He was known for his monumental sculptures of everyday objects: American pop art artist of Swedish origin Claes Oldenburg died Monday July 18 at the age of 93 in New York, announced one of the galleries of art that represented him.

“He was recovering from a fall and died at his home and studio in New York,” Pace Gallery said in a message to Agence France-Presse.

Its founder, Arne Glimcher, hailed “one of the most radical artists of the 20th century”, who “changed the very nature of sculpture” and whose “influence is still perceptible today”. He liked to represent everyday life and the objects that punctuate it. Hamburgers, an ice cream cone or a clothes peg: these gigantic sculptures made Claes Oldenburg a world-famous artist. Millions of people have already been able to attend his works in public places.

“Together with his wife and long-time collaborator, Coosje van Bruggen (who died in 2009), Oldenburg completed more than 40 large-scale public projects worldwide,” write Pace Galleries.

A figure of opposition to the war

Among his works, “Lipstick Mounted on a Tank”, exhibited on the campus of Yale University in the late 1960s, caused a sensation and became a symbol for opponents of the American war in Vietnam. . A clothespin, still visible in Philadelphia, where you can read the numbers “76”, also marked the bicentenary of the American Declaration of Independence in 1976.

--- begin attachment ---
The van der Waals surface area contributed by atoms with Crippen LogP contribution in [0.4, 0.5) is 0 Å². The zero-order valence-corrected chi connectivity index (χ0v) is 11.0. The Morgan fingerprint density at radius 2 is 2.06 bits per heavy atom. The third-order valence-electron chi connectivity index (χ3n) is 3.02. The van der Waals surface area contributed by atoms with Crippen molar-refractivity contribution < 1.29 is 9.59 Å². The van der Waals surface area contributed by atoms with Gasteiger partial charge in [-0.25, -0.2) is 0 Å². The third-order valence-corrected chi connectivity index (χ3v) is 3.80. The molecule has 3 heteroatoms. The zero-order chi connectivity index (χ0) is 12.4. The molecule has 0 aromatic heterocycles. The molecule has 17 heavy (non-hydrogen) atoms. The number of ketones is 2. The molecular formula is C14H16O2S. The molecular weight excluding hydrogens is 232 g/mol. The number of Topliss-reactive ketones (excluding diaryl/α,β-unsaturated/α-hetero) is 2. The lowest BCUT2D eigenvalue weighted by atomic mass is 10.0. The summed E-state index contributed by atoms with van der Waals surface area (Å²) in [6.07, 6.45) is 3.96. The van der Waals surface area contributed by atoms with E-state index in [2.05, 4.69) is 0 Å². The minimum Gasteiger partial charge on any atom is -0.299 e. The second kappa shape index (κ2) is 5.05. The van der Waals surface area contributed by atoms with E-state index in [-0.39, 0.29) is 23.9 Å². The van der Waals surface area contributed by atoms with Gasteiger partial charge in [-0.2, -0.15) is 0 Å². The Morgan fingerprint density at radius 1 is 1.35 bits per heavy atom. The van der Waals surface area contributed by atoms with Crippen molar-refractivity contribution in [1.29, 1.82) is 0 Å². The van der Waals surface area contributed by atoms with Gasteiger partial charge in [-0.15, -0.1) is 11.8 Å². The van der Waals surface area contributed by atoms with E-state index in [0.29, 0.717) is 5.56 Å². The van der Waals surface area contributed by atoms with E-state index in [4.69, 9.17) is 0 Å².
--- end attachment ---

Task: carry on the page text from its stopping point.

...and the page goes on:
Born in 1929 in Stockholm, Claes Oldenburg grew up in particular in Chicago, where his diplomat father was Consul General of Sweden. He studied at Yale University, then at the School of the Art Institute of Chicago, and moved to New York in the 1950s. and in the early 1960s, when he staged his Happenings – a series of delirious installations and performances inspired by his surroundings,” in Manhattan’s Lower East Side, Pace Galleries recount in their tribute. .

“I’m all for an art that meddles with everyday shit and still comes out on top. I am for an art which imitates the human, which is comic, if necessary, or violent, or whatever is necessary, “he wrote in his manifesto, in 1961. Claes Oldenburg was notably the subject of exhibitions at MoMA, at the Whitney Museum in New York, or at the Guggenheim Museum in Bilbao.